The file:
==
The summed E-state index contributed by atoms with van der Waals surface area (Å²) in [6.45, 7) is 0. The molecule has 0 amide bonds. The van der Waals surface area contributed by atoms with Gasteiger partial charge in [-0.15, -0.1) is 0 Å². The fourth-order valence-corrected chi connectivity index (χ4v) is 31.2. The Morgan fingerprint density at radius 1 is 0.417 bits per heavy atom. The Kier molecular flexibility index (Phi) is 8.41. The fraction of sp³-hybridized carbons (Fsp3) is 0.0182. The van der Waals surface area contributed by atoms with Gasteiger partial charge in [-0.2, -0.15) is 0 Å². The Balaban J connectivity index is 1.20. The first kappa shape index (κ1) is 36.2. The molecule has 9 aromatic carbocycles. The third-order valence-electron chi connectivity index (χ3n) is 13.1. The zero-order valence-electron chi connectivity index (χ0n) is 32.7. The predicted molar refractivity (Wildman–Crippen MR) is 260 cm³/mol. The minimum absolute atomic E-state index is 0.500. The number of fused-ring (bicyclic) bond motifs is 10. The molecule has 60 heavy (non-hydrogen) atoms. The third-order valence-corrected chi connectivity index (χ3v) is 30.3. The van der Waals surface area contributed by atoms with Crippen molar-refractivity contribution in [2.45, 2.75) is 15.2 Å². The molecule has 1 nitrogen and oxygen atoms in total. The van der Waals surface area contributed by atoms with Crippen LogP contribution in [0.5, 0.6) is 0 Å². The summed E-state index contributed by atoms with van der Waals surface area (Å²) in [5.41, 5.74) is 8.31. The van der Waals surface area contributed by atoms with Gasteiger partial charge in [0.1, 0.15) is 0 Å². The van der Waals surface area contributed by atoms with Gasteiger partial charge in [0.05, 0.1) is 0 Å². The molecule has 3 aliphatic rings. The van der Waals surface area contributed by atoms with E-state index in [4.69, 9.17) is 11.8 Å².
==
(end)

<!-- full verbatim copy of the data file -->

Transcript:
The summed E-state index contributed by atoms with van der Waals surface area (Å²) in [6.45, 7) is 0. The molecule has 0 amide bonds. The van der Waals surface area contributed by atoms with Gasteiger partial charge in [-0.15, -0.1) is 0 Å². The fourth-order valence-corrected chi connectivity index (χ4v) is 31.2. The Morgan fingerprint density at radius 1 is 0.417 bits per heavy atom. The Kier molecular flexibility index (Phi) is 8.41. The fraction of sp³-hybridized carbons (Fsp3) is 0.0182. The van der Waals surface area contributed by atoms with Gasteiger partial charge in [-0.2, -0.15) is 0 Å². The Balaban J connectivity index is 1.20. The first kappa shape index (κ1) is 36.2. The molecule has 9 aromatic carbocycles. The third-order valence-electron chi connectivity index (χ3n) is 13.1. The zero-order valence-electron chi connectivity index (χ0n) is 32.7. The predicted molar refractivity (Wildman–Crippen MR) is 260 cm³/mol. The minimum absolute atomic E-state index is 0.500. The number of fused-ring (bicyclic) bond motifs is 10. The molecule has 60 heavy (non-hydrogen) atoms. The third-order valence-corrected chi connectivity index (χ3v) is 30.3. The van der Waals surface area contributed by atoms with Crippen molar-refractivity contribution in [2.45, 2.75) is 15.2 Å². The molecule has 1 nitrogen and oxygen atoms in total. The van der Waals surface area contributed by atoms with Crippen LogP contribution in [0.5, 0.6) is 0 Å². The summed E-state index contributed by atoms with van der Waals surface area (Å²) in [5.41, 5.74) is 8.31. The van der Waals surface area contributed by atoms with Gasteiger partial charge in [0.1, 0.15) is 0 Å². The van der Waals surface area contributed by atoms with Gasteiger partial charge in [0.05, 0.1) is 0 Å². The molecule has 3 aliphatic rings. The van der Waals surface area contributed by atoms with E-state index in [4.69, 9.17) is 11.8 Å².